Why are organisations still not heeding security warnings?
It seems barely a week goes by without news of another major cyber attack that compromises customer data or leaves business' systems exposed. But despite the continued warnings and the increasing threat of severe financial penalties for organisations that fail to adequately protect their data, the number of incidents shows no signs of slowing down.
While awareness of such risks is said to be strong overall, it seems many organisations are still not implementing basic solutions and defences that can help protect businesses. Whether it is failing to patch software to the latest versions or continuing to use poor password practices that are easy for hackers to take advantage of, there are still many issues that continue to plague businesses large and small.
Even when problems do occur, many companies may not take the necessary steps to ensure that they close any vulnerabilities.
Failing to learn lessons?
One of the most high-profile security incidents of recent times is undoubtedly 2017's WannaCry ransomware attack. This affected organisations around the world, but businesses in the UK were particularly impacted – with much coverage focusing on the difficulties faced by the NHS. Around a third of trusts were caught up in the incident, which led to some 19,000 missed appointments and cost the NHS around £92 million to fix.
You may imagine, therefore, that trusts would have prioritised taking actions to improve their cyber security and ensure such incidents are not allowed to happen again. Yet new figures revealed as the result of Freedom of Information (FoI) requests by security company Redscan suggests this is not the case.
In fact, the data discovered an "alarming" lack of cyber security skills within the organisation, with an average of just one qualified member of staff for every 2,628 employees in the NHS as a whole. Indeed, some large trusts with up to 16,000 employees do not have any formal security qualifications within their staff.
A lack of funds may be one issue that has contributed to this. Redscan's FoI requests found expenditure on cyber defences varies widely among trusts, with some spending upwards of £33,000 on their defences, while for others the figure is less than £500.
What's holding organisations back?
As well as budgetary constraints, there may be many reasons why companies do not invest adequately in cyber security defences. A lack of understanding about the severity of the problem may be one common issue, whereas other firms often believe they are at low risk as they (erroneously) believe their data or systems are not valuable to hackers.
However, this should not be the case with organisations such as the NHS. The Telegraph reports that security experts have warned that healthcare providers are particularly valuable targets for cyber criminals because of the wide range of personal data they hold. It is estimated that medical records can be worth more than ten times as much as credit card details on the dark web.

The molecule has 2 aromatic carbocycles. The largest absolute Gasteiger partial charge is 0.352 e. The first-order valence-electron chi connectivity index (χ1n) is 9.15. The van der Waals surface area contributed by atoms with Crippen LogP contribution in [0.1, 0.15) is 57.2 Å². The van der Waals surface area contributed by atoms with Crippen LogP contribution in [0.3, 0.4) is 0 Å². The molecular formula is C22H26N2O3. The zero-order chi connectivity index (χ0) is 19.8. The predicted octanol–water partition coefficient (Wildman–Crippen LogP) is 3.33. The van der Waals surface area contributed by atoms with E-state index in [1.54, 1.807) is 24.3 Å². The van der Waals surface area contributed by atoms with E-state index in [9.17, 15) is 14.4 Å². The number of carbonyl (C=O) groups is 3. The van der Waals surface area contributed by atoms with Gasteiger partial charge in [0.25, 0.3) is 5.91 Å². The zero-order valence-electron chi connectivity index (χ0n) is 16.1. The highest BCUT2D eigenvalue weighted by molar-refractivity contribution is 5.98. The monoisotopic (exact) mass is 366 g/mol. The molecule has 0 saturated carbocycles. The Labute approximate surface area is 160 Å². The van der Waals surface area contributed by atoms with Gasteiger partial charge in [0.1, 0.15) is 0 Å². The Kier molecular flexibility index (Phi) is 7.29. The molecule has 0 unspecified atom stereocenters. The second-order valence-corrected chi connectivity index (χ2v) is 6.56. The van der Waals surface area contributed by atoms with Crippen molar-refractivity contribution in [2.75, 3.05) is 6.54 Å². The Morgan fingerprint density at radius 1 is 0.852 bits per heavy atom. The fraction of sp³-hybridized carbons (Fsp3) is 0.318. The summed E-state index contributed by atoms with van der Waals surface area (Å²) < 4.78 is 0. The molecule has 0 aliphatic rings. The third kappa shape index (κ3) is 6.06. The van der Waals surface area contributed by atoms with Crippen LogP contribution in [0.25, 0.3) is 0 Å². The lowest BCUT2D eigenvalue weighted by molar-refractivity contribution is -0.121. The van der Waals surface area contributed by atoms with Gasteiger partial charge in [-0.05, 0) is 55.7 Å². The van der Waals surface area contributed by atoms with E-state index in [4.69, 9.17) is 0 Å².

Another issue may be difficulty in attracting the right people. It has long been known that there is a serious shortage of skilled cyber security specialists around the world, with demand far outstripping supply. Therefore, many of the top talents can effectively name their price when looking for work, and this may mean all but the largest and best-resourced companies struggle to compete.
This was suggested by Mark Nicholls, director of cyber security at Redscan, as an issue that is particularly challenging for public bodies such as the NHS. However, there are alternatives to this, such as increasing in-house training and upskilling, but this is also an area in which many organisations may be falling short.
Mr Nicholls noted that in the last 12 months, NHS trusts have spent an average of £5,356 on cybersecurity and GDPR-related training. However, some spent as little as £250, while others invested nearly £80,000, with there appearing to be no link between the trust’s size and its expenditure on cybersecurity training.
What's more, only 12 per cent of NHS trusts have met their target of having 95 per cent of staff pass NHS Digital’s Information Governance training, even though this is free of charge.
This may therefore highlight that even in organisations where awareness of cyber security risks is high, actually taking the steps necessary to mitigate them is easier said than done. However, with the penalties for any data breaches now so severe, both in terms of financial costs and reputational damage, there can be no excuses for not focusing closely on this area.
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